For every object—whether obtained singularly or as part of a larger collection—an archivist assesses its value. Rather than gauging monetary worth, this judgment determines whether it supplies continuing useful or significant information to justify its preservation. This information may include the reason for its creation and initial use, often referred to as primary value, or the data it may provide in retrospect, usually described as secondary values. Secondary values may encompass evidential, informational, or artifactual values. The evidential value of an item supplies information about its creator, its association to an individual or organization, or its activities, whether through provenance or context within a collection. Informational value of an object is data beyond its original creation. The artifactual value refers to the physical or aesthetic qualities. Furthermore, these secondary values may change over time with ever-shifting scholarship and may invite reassessments by future archivists.
To explore primary and secondary values of an object, we may consider a wooden box owned by Kezia Taylor Stiles (1702-1727), the first wife of Isaac Stiles (1697-1760). She died during the birth of their son Ezra Stiles (1727-1795), the seventh president of Yale College from 1778 to 1795 and a founder of Brown University. An unidentified craftsman in England or Massachusetts constructed the box during the late seventeenth or early eighteenth century. Ms. Stiles or another person lined the box with a seventeenth-century broadside printed with pictorial woodcuts of animals and Biblical aphorisms as well as papers printed with writings from 1720-1721 by colonial businessman and printer Samuel Sewall (1652-1730), known for his involvement with the trials for witchcraft in Salem, Massachusetts, from 1692 to 1693. Furthermore, the mother and son also signed the lining paper in 1725 and 1760.
The primary value of the Stiles’ box was to simply store things. Researchers may consider secondary values from interrogating physical and contextual attributes of the box. Examples of questions include: What wood species and iron hardware did the craftsman use in construction of the box? Why did someone choose to line the box with this reused paper and where did they source the paper from? Since Ms. Stiles signed the lining paper with her given name the same year that she married her husband, did this box hold a part of her trousseau? Why did her son keep the box?
An assessment of an object’s values as well as associated costs and risks by an archivist begins with a constant refrain that engages most archival material: “it depends.” Alongside assessments of evidential, informational, and artifactual values of an object, they also consider the costs and risks related to its retention, which includes its description and preservation. This includes the expected staff resources associated with describing the object, especially if an archivist lacks the knowledge to recognize its primary function. Preservation costs may include stabilization and restoration of an object.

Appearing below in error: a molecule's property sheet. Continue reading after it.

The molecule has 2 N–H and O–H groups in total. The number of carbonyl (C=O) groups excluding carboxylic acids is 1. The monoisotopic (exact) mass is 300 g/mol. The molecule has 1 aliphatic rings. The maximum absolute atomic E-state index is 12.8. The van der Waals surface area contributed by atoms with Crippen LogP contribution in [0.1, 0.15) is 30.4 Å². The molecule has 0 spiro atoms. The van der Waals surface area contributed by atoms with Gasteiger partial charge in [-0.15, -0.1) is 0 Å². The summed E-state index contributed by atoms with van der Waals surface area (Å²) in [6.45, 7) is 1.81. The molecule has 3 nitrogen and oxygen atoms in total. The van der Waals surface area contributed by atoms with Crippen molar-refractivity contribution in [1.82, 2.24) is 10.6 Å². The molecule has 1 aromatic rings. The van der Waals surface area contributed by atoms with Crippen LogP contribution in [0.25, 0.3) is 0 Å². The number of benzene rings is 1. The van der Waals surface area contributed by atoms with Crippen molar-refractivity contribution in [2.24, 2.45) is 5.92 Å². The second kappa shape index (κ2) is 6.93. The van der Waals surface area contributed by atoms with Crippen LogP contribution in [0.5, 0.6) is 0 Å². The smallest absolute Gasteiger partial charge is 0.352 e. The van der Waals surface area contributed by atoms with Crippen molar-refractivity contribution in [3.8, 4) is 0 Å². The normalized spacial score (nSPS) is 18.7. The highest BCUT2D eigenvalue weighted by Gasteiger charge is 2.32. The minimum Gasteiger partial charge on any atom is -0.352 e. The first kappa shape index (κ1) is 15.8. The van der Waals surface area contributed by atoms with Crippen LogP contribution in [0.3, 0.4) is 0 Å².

Archival repositories typically collect materials with an emphasis on their evidential or informational values, which may also reveal rich artifactual value. Objects with all three values usually are the most heavily used images in a repository by researchers and in exhibitions. Nevertheless, if an item solely holds minimal artifactual value, the archivist may then recommend deaccessioning it, or removing it from the collection.
Rarely do the physical qualities of an object lead to its discard if it holds significant evidential and informational value. However, if the physical attributes of an object are hazardous, such as an item constructed with highly flammable material like nitrocellulose in early plastics and photographic negatives, then local regulations or insurance policies may require the institution to discard the material. In this case, photographic documentation of an item may serve as a surrogate for future research.
In summary, no physical parameters definitively lead to the retention or discard of an object by a library or other repository. Instead “it depends” on an assessment made by an archivist to determine evidential, informational, and artifactual values of an item.
Matthew Daniel Mason
PhD, Archivist, Beinecke Rare Book and Manuscript Library at Yale UniversityView Bio
Matthew Daniel Mason
Matthew Daniel Mason is the Processing Archivist of Visual Resources at the Beinecke Rare Book and Manuscript Library at Yale University. He chiefly oversees the description and arrangement of visual resources, which include photographic items and collections, as well as individual works of art and three-dimensional objects. He also serves as a resource for other archivists and librarians at the Beinecke and throughout the Yale University Library system.